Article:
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  • Writer's pictureTulay Sengul

Why Marketing Is All About Trust in Digital Age

Trust is important in all industries, especially in the world of marketing and digital marketing. It's a complex world with many moving parts and different ways for users to interact with companies and brands. Marketing relies on the idea that people will trust brands, but if they don't, there's no point in trying to sell them anything: Without trust, there's no relationship between consumers and marketers, which means there's no way to build strong customer loyalty or grow your brand as widely as possible. You're just throwing money away on advertising campaigns that don't work because they don't impact people's lives or their perceptions of your brand or products.


The trust factor increasingly hinges on your ability to demonstrate value and transparency throughout the buyer's journey. While some might think of social commerce as a fad, it’s been around for decades. In the 1990s, companies such as Travelocity and Expedia have already established players in the nascent world of social media travel. Two decades later, social commerce—where people make purchases through personal connections on platforms like Facebook and Twitter—remains slow to take off. The more you can build trust with your audience and potential customers, the easier it will be for them to connect with your brand. If they trust you, they'll be more likely to buy from you, recommend your product or service to friends and family, and even purchase additional products from your company.

Consumers have a lot of questions about social commerce: What kind of products are available? Are they safe? Can they be trusted? Will they be delivered as promised?


According to Hootsuite Social Media Trends Report*, based on a survey of over 10,000 consumers and has identified several barriers to adopting social commerce. Consumers’ biggest problems stem from a lack of trust in vendors and sellers. Their second biggest concern is the quality and authenticity of products and sellers on social media. The third most common concern is their worry about sharing their financial information with social networks.*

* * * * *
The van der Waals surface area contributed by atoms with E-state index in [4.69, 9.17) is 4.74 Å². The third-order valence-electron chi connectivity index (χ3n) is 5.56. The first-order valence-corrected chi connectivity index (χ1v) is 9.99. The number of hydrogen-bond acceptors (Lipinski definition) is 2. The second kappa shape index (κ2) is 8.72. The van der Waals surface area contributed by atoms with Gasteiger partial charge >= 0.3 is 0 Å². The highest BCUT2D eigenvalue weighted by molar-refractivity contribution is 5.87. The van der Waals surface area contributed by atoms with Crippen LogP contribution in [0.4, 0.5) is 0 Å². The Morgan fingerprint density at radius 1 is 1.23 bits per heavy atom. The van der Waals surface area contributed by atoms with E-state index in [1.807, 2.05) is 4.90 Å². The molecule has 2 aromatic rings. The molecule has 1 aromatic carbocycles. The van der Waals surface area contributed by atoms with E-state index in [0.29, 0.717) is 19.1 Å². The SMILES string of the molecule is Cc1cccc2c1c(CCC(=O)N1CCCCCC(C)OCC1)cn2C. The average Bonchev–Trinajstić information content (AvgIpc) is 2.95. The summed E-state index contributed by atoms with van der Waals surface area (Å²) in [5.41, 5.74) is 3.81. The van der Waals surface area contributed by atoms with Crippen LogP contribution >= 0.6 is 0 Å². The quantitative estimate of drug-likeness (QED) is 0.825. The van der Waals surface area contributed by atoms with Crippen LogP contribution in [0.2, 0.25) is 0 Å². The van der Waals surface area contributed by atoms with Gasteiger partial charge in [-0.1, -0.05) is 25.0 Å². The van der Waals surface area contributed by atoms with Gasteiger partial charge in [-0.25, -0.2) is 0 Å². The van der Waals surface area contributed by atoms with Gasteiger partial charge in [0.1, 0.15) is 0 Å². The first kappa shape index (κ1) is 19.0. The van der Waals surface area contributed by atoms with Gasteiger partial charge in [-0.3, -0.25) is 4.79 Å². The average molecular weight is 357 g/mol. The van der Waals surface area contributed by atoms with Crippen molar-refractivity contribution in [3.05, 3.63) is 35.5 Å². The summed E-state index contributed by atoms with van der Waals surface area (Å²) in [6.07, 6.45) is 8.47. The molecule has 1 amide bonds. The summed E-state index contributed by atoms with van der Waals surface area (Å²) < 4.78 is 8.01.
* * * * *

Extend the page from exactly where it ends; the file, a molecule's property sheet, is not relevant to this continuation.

To increase its adoption, social commerce first has to improve the trustworthiness of the users using the platform. If a seller isn’t trustworthy, their products won’t sell. And if people don’t trust the buyer, buyers will be hesitant to buy. However, vendors shouldn’t feel discouraged by this news. While social commerce clearly still has room to improve in terms of trust and to protect consumers, it also shows signs of great promise. By getting involved now, when everyone is still learning, businesses might be able to capitalise on a market that can only grow as more people get involved in social commerce.


Buyers need to feel comfortable that their data and purchases will be safe, but they also want to know that the vendor is legitimate. Consumers are worried about the quality and authenticity of products, but they’re also hesitant to provide their financial information. While social commerce adoption is still low, there’s hope for the future.


So how do you build trust? Here are five tips that will help:


Your reputation should be built on three pillars: credibility, transparency, and consistency. If you can demonstrate these things to your audience consistently over time, they'll start to see you as an authority on the subject matter and trust your advice more than ever before!


When you focus on relationships instead of transactions, you'll find that people are more inclined to engage with your brand because they feel like they know who you are as a person or company. And when people feel like they know something about you (or even just one thing), they're much more likely to trust what you say—and buy from you!


Be honest and transparent!

Don't try to hide anything from your customers; be open about your business practices, policies and products. If something negative could affect their buying decision — such as bad news about a competitor or a recall — let them know right away so they can make informed choices rather than choose based on rumours or hearsay.


Offer great customer service.

People don't just want quality products these days — they also want great customer service, which means doing everything possible to make sure that every customer gets exactly what he or she needs and wants at all times. This includes responding quickly to questions and concerns via phone calls or email messages (and even social media), addressing complaints immediately when possible, and offering refunds when appropriate.


The bottom line is that social commerce will not reach its full potential unless we can address consumers’ trust concerns. There are growing strides to allow users to protect their information better and empower follow-through by vendors. But, as we’ve seen, there is still a long way to go.





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